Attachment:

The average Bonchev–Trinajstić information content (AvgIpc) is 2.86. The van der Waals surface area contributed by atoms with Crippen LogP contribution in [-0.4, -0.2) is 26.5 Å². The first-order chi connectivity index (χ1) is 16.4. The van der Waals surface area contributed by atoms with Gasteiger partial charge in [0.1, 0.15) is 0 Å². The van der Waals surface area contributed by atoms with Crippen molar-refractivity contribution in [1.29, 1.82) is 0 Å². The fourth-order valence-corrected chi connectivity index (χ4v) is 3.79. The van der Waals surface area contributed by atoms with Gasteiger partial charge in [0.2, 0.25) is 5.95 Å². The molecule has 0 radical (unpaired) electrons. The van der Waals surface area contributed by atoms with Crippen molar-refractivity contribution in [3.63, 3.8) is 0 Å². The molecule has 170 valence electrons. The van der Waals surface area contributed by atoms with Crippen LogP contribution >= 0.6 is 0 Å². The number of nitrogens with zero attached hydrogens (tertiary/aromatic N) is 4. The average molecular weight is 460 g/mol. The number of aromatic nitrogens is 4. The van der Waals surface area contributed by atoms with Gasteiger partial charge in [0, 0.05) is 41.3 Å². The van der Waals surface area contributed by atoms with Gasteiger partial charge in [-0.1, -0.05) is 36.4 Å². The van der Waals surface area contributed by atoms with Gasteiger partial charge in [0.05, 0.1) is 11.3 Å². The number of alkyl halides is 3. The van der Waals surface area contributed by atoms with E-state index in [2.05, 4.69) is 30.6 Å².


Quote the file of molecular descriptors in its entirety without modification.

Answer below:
The average Bonchev–Trinajstić information content (AvgIpc) is 2.86. The van der Waals surface area contributed by atoms with Crippen LogP contribution in [-0.4, -0.2) is 26.5 Å². The first-order chi connectivity index (χ1) is 16.4. The van der Waals surface area contributed by atoms with Gasteiger partial charge in [0.1, 0.15) is 0 Å². The van der Waals surface area contributed by atoms with Crippen molar-refractivity contribution in [1.29, 1.82) is 0 Å². The fourth-order valence-corrected chi connectivity index (χ4v) is 3.79. The van der Waals surface area contributed by atoms with Gasteiger partial charge in [0.2, 0.25) is 5.95 Å². The molecule has 0 radical (unpaired) electrons. The van der Waals surface area contributed by atoms with Crippen molar-refractivity contribution in [3.63, 3.8) is 0 Å². The molecule has 170 valence electrons. The van der Waals surface area contributed by atoms with Crippen LogP contribution >= 0.6 is 0 Å². The number of nitrogens with zero attached hydrogens (tertiary/aromatic N) is 4. The average molecular weight is 460 g/mol. The number of aromatic nitrogens is 4. The van der Waals surface area contributed by atoms with Gasteiger partial charge in [0, 0.05) is 41.3 Å². The van der Waals surface area contributed by atoms with Gasteiger partial charge in [-0.1, -0.05) is 36.4 Å². The van der Waals surface area contributed by atoms with Gasteiger partial charge in [0.05, 0.1) is 11.3 Å². The number of alkyl halides is 3. The van der Waals surface area contributed by atoms with E-state index in [2.05, 4.69) is 30.6 Å².